According to Bowlby (1973) a strong emotional bond between the mother figure and the infant called attachment has the biological origin. He hypothesised that for the baby to survive, it has to for an attachment, it needs to have a secure base, from which it can explore the environment and in times of danger or distress, a base it can return to for comfort and security. Bowlby argued that lack of such a secure base leads to infant developing an extreme distress called by developmental psychologists a 'separation anxiety'. The research by Robertson and Robertson (1989) into parent-child separations when either a primary caregiver or a child becomes hospitalized validates Bowlby's reasoning. This idea of attachment as innate adaptation mechanism is also supported by Harlow's (1958) research on primates into maternal deprivation.
Every child must pass through the so-called psycho-sexual stages; how a child experiences these stages plays a crucial role in the development of his/her personality. A child who becomes fixated at the oral stage may have an oral receptive personality and be very trusting and dependent on others, or he may develop an oral aggressive personality and become aggressive and dominating as an adult. The phallic personality type may be over-confident, vain and impulsive while the genital personality type become well-adjusted, mature, able to love and be loved. Therefore, the psychodynamic approach suggests that mental illness occurs as a result of psychological problems, not physical problems as suggested by the biological approach. A strength of the psychodynamic approach is that it reminds us that experiences in childhood can affect us throughout our lives without us being aware that it is happening.
Behavioural and Evolutionary theories of attachment in Psychology are two opposing ideas about the ways in which a child attaches to it's primary caregiver. In this essay I will demonstrate the differences between the two theories and use case studies to provide evidence for both the Behavioural and Evolutionary theories. The Evolutionary theory supports the Nature side of the argument, which basically suggests that attachment is something which is biologically pre-programmed into a child at birth. This means that an infant will emit something which is known as a 'social releaser' (e.g crying, smiling, laughing) because they know an adult will respond. However, the Behavioural theory is part of the Nurture debate, which suggests that attachment is a set of learned behaviours from the environment and is not something that a child is born with.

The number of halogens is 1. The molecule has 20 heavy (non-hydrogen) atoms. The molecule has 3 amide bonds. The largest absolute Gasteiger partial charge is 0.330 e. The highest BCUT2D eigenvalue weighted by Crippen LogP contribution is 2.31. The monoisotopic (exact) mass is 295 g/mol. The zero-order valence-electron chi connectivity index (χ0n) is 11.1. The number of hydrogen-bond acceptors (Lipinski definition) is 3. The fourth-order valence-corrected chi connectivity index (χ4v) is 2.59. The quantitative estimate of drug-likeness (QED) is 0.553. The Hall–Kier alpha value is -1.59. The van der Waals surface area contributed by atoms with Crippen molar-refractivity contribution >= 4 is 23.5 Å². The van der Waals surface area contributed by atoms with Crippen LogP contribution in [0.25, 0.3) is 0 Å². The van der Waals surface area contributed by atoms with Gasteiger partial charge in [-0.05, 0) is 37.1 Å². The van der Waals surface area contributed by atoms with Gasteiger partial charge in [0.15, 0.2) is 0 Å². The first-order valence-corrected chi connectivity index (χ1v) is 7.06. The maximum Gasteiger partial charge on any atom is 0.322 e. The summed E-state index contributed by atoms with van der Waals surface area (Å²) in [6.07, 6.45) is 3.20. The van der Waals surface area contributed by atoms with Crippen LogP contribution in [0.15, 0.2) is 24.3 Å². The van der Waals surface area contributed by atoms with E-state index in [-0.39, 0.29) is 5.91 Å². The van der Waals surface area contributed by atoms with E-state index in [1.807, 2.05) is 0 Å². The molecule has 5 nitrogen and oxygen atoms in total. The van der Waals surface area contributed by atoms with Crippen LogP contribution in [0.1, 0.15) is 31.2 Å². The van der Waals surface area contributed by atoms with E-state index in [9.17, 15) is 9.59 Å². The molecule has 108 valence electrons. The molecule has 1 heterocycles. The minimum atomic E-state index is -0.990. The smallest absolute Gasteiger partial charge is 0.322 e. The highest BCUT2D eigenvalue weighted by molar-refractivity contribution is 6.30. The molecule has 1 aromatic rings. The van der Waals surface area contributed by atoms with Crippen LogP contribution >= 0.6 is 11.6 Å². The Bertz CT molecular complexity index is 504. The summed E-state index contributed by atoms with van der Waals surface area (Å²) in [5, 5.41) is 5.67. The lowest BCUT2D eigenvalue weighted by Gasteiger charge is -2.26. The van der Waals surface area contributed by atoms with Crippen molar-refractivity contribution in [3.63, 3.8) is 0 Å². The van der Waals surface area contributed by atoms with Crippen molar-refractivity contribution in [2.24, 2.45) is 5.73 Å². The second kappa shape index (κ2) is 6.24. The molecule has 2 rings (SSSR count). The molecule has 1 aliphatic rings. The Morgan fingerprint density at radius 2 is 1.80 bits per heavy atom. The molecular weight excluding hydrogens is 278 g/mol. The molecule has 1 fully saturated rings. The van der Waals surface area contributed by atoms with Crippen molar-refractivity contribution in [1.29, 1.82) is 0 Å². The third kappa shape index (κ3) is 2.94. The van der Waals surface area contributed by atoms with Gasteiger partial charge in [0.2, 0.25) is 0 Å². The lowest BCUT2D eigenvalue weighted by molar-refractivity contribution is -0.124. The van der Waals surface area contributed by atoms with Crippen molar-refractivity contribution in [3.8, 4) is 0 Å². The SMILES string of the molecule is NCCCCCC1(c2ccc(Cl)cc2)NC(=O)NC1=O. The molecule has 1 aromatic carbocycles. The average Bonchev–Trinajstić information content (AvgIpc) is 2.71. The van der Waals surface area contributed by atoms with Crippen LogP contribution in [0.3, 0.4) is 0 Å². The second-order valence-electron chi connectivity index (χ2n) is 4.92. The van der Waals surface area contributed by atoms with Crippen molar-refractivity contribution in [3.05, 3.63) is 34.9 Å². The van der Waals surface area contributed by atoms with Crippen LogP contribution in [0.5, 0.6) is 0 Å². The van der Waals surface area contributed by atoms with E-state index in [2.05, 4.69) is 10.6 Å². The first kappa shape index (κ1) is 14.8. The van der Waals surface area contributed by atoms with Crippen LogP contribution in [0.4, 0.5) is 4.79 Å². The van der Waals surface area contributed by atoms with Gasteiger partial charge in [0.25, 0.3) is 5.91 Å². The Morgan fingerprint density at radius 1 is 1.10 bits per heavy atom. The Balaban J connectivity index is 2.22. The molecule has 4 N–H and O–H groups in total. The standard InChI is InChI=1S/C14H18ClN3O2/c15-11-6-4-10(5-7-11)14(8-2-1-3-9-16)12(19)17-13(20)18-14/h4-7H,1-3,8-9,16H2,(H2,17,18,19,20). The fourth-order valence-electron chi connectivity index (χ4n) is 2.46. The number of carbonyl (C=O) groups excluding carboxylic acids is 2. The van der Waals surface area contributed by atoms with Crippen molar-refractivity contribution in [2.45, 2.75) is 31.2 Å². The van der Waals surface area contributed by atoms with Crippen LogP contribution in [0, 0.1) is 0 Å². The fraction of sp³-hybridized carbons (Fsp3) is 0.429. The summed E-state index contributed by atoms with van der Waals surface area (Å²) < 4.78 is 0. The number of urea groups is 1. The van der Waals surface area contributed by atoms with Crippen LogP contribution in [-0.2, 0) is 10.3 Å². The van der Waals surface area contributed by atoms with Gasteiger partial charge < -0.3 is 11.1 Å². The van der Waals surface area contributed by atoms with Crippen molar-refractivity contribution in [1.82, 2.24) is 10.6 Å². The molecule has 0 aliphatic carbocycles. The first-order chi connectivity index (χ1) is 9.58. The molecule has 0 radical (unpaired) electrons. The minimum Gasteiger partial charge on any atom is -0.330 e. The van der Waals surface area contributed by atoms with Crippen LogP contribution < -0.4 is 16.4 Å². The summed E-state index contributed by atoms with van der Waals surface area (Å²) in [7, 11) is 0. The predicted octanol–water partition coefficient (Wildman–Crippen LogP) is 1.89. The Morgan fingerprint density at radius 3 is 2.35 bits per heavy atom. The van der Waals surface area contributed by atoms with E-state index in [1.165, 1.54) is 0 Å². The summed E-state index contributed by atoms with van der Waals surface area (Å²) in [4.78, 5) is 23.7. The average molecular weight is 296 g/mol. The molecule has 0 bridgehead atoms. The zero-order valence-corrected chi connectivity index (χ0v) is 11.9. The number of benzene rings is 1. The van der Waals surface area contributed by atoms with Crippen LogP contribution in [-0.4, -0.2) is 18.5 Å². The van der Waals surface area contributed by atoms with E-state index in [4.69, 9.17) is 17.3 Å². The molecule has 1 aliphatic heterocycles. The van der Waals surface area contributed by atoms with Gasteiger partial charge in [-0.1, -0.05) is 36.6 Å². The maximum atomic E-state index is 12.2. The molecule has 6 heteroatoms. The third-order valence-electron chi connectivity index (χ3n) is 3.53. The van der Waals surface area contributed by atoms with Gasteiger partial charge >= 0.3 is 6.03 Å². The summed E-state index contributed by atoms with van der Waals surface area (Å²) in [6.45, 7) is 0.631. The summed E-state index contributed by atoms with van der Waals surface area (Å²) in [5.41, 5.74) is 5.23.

This means that this theory is much more valid and so can be applied to real life situations such as ensuring that a baby is immediately given to the mother after birth to ensure that they become attached. Having said this, this theory lacks historical validity. This is because it is sexist as it was put forward before the feminist movement in which women gained much more independence and no longer remained the primary caregiver. In the modern day there are many fathers who stay at home to take care of the infant while the mother goes out to work, these children do not always go on to form emotional problems. This shows that this theory needs to be altered slightly so as to apply to the modern day.
He also states that infants will form one bond that is more important than all others (Montrophy) and this is linked to the continuity hypothesis. Because attachment is innate Bowlby believed that there is a ‘sensitive period’ for forming attachments and he believes that the first attachment must be achieved by 7 months of age or it will become ever more difficult to form an attachment. He also believed that infants have built in mechanisms for encouraging care-giving behaviour from parents (social releasers). The ‘cute baby face’, facial expressions (such as smiling) and crying encourage contact. There are many studies and experiments that are in support of Bowlby’s theory of attachment, one is the study conducted by Hazan and Shaver (1987) in which they gave adult participants 2 questionnaires.